Treatment of reindeer with ivermectin - effect on dung insect fauna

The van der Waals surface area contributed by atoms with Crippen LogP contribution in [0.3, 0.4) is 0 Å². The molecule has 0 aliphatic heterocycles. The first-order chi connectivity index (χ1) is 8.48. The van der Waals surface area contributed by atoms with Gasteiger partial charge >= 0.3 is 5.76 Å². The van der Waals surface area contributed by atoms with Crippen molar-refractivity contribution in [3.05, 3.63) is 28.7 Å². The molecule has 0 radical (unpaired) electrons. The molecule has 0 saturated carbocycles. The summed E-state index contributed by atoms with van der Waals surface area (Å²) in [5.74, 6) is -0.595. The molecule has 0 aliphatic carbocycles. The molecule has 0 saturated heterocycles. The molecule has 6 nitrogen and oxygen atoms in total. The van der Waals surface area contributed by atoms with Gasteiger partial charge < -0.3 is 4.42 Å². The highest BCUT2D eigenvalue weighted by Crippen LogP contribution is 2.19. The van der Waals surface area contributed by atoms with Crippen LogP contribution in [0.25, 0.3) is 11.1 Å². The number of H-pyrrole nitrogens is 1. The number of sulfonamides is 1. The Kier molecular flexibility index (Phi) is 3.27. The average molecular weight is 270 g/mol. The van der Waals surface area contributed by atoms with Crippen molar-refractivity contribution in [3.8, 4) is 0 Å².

Ivermectin is an antiparasitic drug widely used in reindeer (Rangifer tarandus (L.)) in Fennoscandia and North America. Most of the ivermectin injected in the animal is excreted unchanged in the faeces. Several reports show that ivermectin in cattle dung disrupts colonisation and survival of beneficial dung breeding insects. The present study investigated the effect of ivermectin on the reindeer dung fauna. Four reindeer calves (males, 6 months of age) were injected subcutaneously with standard doses of ivermectin (0.2 mg/kg body weight) in early December. The daily produced faeces was collected until day 30 after treatment, and the concentration of ivermectin was determined by high pressure liquid chromatography (HPLC) with fluorescence detection. The highest concentration measured (mean 1632 ng/g faeces (dry weight), range 907 to 2261 ng/g among the animals) was on day 4 after treatment. The concentration decreased gradually to 28 ng/g (range 6 to 58 ng/g) on day 30. Faeces portions from day 4 and from untreated reindeer were placed in the field on 2-4 July and recollected on 13-22 September in order to detect possible differences in decomposition fauna between the samples. The most important coprophilous beetles (Apbodius spp.) and flies (Scatbophaga spp.) were not detected in this winter dung whether it contained ivermectin or not, probably because of the dry consistency and small size of the pellets. On the other hand, these insects (larvae and imagines) were common in summer dung, which had been deposited naturally in the field and later placed together with the ivermectin-containing winter dung for comparison. The summer dung has a more soft and lumpy consistency. Treatment in autumn or early winter implies that the bulk of the ivermectin from the animal will be present in faeces with winter consistency, since this bulk portion is excreted during the first 30 days after treatment. This dry and pelleted faeces is not utilized by the important coprophilous insecr species, and the current practice of treatment of reindeer with ivermectin in autumn or early winter is therefore the regime representing the least danger of harmful influence on the coprophilous fauna and their contribution to the dung decomposition process.
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